So if you want easy cabling and use the internal pull-up resistors connect your rotary encoder:
encoder A - to Arduino pin-2
encoder GND - to Arduino GND
encoder B - to Arduino pin-3 (not used in the following demo sketch)

The encoder GND pin is the middle pin between A and B pins.

And use code like that:

#define A_PIN 2
#define B_PIN 3 // B_PIN is not used in this demo sketch
#define LED_PIN 13

volatile int state;

void setup()
{
  pinMode (A_PIN, INPUT_PULLUP); // activate internal pull-up resistor
  pinMode (B_PIN, INPUT_PULLUP); // activate internal pull-up resistor
  pinMode(LED_PIN, OUTPUT);
  attachInterrupt(0, encoderA, CHANGE);
}

void loop()
{
  digitalWrite(LED_PIN, state);
}

void encoderA()
{
  state = !digitalRead(A_PIN);
// state = digitalRead(A_PIN);  // or maybe inverted if you like
}

I think I have to repeat what I wrote before:
Normally you read mechanical buttons and mechanical encoders by sampling the inputs at a fixed rate.

You can do it by polling from the loop or by using a timer interrupt (one timer interrupt for reading all inputs). Polling is easier and more friendly to code for beginners.

So trying to use hardware interrupts with rotary encoders might lead to very bad results.

Thank you for the answers. I changed a little bit schematic. Now instead of encoder there is a switch. It is really nothing big. Nothing works well. I agree that polling can work, but external interrupt also must work.

switch for arduino interrupt.jpg

pic2pic2pic:
Thank you for the answers. I changed a little bit schematic. Now instead of encoder there is a switch. It is really nothing big. Nothing works well. I agree that polling can work, but external interrupt also must work.

Throw away all resistors and capacitors from your circuit and use the code and cabling I posted in reply #12!

Ok. I’v removed capacitor an resistors. I use your code but still have strange results. LED is turn on as long as I hold button pressed. I changed your code a little bit to make 10 flashes of LED, but the result is the same as in your code, just one flash on press and release of button. What is wrong with this code ?

#define A_PIN 2
#define B_PIN 3 // B_PIN is not used in this demo sketch
#define LED_PIN 13

volatile int state;

void setup()
{
pinMode (A_PIN, INPUT_PULLUP); // activate internal pull-up resistor
pinMode (B_PIN, INPUT_PULLUP); // activate internal pull-up resistor
pinMode(LED_PIN, OUTPUT);
attachInterrupt(0, encoderA, RISING);
}

void loop()
{
digitalWrite(LED_PIN, state);
}

void encoderA()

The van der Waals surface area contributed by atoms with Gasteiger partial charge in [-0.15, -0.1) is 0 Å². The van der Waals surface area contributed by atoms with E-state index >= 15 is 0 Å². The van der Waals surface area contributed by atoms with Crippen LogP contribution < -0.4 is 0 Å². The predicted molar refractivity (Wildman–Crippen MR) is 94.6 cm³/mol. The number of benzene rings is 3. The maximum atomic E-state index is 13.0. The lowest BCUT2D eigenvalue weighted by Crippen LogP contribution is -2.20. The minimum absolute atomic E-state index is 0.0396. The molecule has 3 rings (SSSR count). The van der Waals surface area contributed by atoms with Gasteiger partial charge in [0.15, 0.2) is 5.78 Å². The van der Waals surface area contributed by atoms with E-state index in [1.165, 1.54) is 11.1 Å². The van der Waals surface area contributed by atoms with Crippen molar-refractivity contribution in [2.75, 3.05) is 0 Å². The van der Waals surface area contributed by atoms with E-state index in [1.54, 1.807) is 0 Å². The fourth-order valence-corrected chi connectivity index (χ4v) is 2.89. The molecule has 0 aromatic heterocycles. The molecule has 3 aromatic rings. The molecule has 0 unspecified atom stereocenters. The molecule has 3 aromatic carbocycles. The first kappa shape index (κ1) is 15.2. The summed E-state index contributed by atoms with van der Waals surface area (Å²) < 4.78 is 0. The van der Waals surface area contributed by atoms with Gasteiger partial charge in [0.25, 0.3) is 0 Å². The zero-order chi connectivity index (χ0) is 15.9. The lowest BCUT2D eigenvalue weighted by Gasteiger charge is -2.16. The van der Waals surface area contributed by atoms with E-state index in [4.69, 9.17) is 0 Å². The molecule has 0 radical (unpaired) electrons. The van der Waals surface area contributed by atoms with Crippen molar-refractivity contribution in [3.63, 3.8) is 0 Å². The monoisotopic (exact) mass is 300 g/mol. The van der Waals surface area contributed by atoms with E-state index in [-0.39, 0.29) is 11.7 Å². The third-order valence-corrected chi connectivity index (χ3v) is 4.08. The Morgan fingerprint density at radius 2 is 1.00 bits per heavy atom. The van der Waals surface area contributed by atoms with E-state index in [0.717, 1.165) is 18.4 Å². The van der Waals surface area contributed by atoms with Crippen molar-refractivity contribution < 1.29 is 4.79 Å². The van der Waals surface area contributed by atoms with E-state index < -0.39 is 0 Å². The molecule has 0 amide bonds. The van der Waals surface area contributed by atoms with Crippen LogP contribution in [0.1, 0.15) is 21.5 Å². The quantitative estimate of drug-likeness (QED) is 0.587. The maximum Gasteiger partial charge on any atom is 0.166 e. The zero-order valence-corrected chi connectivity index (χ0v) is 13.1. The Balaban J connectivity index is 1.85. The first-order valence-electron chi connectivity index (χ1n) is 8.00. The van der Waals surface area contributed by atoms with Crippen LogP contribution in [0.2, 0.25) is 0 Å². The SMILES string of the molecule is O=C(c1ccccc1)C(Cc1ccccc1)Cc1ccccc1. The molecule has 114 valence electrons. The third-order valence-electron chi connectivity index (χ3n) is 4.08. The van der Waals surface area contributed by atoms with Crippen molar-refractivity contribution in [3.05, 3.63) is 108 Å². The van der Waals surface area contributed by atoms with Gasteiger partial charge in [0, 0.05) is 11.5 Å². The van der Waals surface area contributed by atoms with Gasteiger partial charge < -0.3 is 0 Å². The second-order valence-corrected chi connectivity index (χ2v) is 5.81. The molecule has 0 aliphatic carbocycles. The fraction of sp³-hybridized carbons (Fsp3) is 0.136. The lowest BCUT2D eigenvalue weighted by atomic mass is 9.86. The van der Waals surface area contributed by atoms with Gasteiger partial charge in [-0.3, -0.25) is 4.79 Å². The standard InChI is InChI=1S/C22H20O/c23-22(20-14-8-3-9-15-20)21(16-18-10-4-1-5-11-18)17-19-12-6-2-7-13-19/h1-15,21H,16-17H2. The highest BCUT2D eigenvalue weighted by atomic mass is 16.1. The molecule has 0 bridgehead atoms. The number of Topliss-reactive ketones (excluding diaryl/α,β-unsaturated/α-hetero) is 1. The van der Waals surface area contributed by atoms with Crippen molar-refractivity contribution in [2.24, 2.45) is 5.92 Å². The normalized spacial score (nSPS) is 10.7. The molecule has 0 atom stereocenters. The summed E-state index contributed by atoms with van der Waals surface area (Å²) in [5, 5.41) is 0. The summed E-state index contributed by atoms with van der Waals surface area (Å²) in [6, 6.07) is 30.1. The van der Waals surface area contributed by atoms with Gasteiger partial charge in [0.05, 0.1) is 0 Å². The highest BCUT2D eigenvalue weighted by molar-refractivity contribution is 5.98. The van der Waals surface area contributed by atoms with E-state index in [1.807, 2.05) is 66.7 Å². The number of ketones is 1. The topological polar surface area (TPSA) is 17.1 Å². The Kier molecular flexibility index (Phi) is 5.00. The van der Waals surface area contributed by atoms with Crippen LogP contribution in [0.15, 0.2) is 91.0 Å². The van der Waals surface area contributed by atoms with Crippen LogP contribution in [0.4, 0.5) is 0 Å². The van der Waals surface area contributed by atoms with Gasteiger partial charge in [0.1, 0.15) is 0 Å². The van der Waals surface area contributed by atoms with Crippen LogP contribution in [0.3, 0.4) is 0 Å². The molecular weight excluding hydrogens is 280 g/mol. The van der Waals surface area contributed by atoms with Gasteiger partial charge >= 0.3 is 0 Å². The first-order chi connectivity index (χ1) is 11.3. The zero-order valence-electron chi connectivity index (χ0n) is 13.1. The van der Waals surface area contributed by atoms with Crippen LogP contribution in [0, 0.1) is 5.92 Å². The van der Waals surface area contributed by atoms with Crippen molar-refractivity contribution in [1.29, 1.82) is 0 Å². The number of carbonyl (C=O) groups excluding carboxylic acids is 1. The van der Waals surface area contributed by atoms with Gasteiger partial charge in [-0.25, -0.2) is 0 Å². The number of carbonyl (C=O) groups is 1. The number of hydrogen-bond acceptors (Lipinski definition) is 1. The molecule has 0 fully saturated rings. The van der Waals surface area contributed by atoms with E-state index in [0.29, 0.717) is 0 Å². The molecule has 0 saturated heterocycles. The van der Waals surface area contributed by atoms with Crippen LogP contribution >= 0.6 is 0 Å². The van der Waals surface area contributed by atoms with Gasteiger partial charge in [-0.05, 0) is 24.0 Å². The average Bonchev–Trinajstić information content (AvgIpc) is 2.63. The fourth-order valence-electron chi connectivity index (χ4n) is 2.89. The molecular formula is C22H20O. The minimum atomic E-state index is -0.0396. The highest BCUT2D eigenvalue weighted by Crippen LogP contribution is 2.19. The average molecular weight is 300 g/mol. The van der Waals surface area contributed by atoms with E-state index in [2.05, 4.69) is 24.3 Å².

{
for (int i=1;i<10;i++){
digitalWrite(LED_PIN, HIGH);
delay(500);

digitalWrite(LED_PIN, LOW);
delay(500);
}
//state = !digitalRead(A_PIN);
//state = digitalRead(A_PIN); // or maybe inverted if you like
}

Your code seems working, I suspect o bad switch. Also It looks like delay() does not working on interrupt, I don know why , but it looks like that. Thank you all, I'll consider this kind of solved :slight_smile:

pic2pic2pic:
Ok. I’v removed capacitor an resistors. I use your code but still have strange results. LED is turn on as long as I hold button pressed.

OK, you have got it!
This is not “very strange results”, but this is what I have programmed as a demo.

pic2pic2pic:
I changed your code a little bit to make 10 flashes of LED, but the result is the same as in your code, just one flash on press and release of button. What is wrong with this code ?

The first thing going wrong is that you try to use “delay()” in an interrupt handling routine.
This is absolutely(!) forbidden!

Interrupt handling must be quick.
ALWAYS!!!

So if you want the interrupt to initialize 10 flashes of an LED, you would do that:

  • in the interrupt handling ==> set a “flag” variable that tells, the LED must be flashing
  • if in the loop function you see that the LED must be flashing, flash it as slow as you like
  • after finished flashing, reset the “flag” variable
#define BUTTON_PIN 2
#define LED_PIN 13

volatile boolean LEDmustFlash;

void setup()
{
  pinMode (BUTTON_PIN, INPUT_PULLUP); // activate internal pull-up resistor
  pinMode(LED_PIN, OUTPUT);
  attachInterrupt(0, encoderA, FALLING);
}

void loop()
{
  if (LEDmustFlash)
  {
    for (int i=0;i<10;i++) // This loop runs 10 times
    {
      digitalWrite(LED_PIN, HIGH);
      delay(500);
      digitalWrite(LED_PIN, LOW);
      delay(500); 
    }
    LEDmustFlash=false;
  }
}

void encoderA()
{ // quick(!) interrupt handling
  LEDmustFlash=true;
}

Thank's bro :slight_smile: . I never knew that delay () is not allowed in ISR. That seems strange to me. Why is that forbidden ? Any limitation how long ISR should be ? Any other restrictions for ISR ?

Why is that forbidden ?

In an ISR interrupts are turned off. delay() uses interrupts to know how much time has elapsed. So it is likely to hang forever.

Any other restrictions for ISR ?

Read the link above.